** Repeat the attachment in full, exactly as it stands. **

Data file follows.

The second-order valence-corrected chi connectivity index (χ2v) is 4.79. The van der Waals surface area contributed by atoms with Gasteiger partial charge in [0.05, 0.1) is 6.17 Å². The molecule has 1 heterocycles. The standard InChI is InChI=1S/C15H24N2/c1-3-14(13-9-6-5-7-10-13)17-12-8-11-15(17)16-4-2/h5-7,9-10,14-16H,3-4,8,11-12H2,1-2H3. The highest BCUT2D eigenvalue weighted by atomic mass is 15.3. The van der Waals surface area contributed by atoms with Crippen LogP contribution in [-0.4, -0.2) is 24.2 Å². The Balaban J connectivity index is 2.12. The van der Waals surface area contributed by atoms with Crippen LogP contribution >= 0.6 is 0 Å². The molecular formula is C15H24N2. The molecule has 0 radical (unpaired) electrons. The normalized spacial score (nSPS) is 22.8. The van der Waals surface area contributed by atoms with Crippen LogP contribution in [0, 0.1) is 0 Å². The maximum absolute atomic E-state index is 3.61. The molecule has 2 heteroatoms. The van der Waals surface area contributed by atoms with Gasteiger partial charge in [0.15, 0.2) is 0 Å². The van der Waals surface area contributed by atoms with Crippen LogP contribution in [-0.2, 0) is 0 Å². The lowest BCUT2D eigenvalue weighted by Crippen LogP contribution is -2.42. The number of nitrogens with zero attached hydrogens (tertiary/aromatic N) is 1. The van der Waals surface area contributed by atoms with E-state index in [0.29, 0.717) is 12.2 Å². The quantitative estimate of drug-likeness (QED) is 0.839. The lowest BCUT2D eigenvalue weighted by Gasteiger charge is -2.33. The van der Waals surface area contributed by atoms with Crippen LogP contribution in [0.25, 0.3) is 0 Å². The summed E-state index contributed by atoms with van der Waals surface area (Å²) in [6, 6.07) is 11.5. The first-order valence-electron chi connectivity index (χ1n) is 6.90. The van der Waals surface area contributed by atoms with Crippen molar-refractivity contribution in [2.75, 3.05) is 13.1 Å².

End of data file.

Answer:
The second-order valence-corrected chi connectivity index (χ2v) is 4.79. The van der Waals surface area contributed by atoms with Gasteiger partial charge in [0.05, 0.1) is 6.17 Å². The molecule has 1 heterocycles. The standard InChI is InChI=1S/C15H24N2/c1-3-14(13-9-6-5-7-10-13)17-12-8-11-15(17)16-4-2/h5-7,9-10,14-16H,3-4,8,11-12H2,1-2H3. The highest BCUT2D eigenvalue weighted by atomic mass is 15.3. The van der Waals surface area contributed by atoms with Crippen LogP contribution in [-0.4, -0.2) is 24.2 Å². The Balaban J connectivity index is 2.12. The van der Waals surface area contributed by atoms with Crippen LogP contribution >= 0.6 is 0 Å². The molecular formula is C15H24N2. The molecule has 0 radical (unpaired) electrons. The normalized spacial score (nSPS) is 22.8. The van der Waals surface area contributed by atoms with Crippen LogP contribution in [0, 0.1) is 0 Å². The maximum absolute atomic E-state index is 3.61. The molecule has 2 heteroatoms. The van der Waals surface area contributed by atoms with Gasteiger partial charge in [0.15, 0.2) is 0 Å². The van der Waals surface area contributed by atoms with Crippen LogP contribution in [-0.2, 0) is 0 Å². The lowest BCUT2D eigenvalue weighted by Crippen LogP contribution is -2.42. The number of nitrogens with zero attached hydrogens (tertiary/aromatic N) is 1. The van der Waals surface area contributed by atoms with E-state index in [0.29, 0.717) is 12.2 Å². The quantitative estimate of drug-likeness (QED) is 0.839. The lowest BCUT2D eigenvalue weighted by Gasteiger charge is -2.33. The van der Waals surface area contributed by atoms with Crippen LogP contribution in [0.25, 0.3) is 0 Å². The summed E-state index contributed by atoms with van der Waals surface area (Å²) in [6, 6.07) is 11.5. The first-order valence-electron chi connectivity index (χ1n) is 6.90. The van der Waals surface area contributed by atoms with Crippen molar-refractivity contribution in [2.75, 3.05) is 13.1 Å².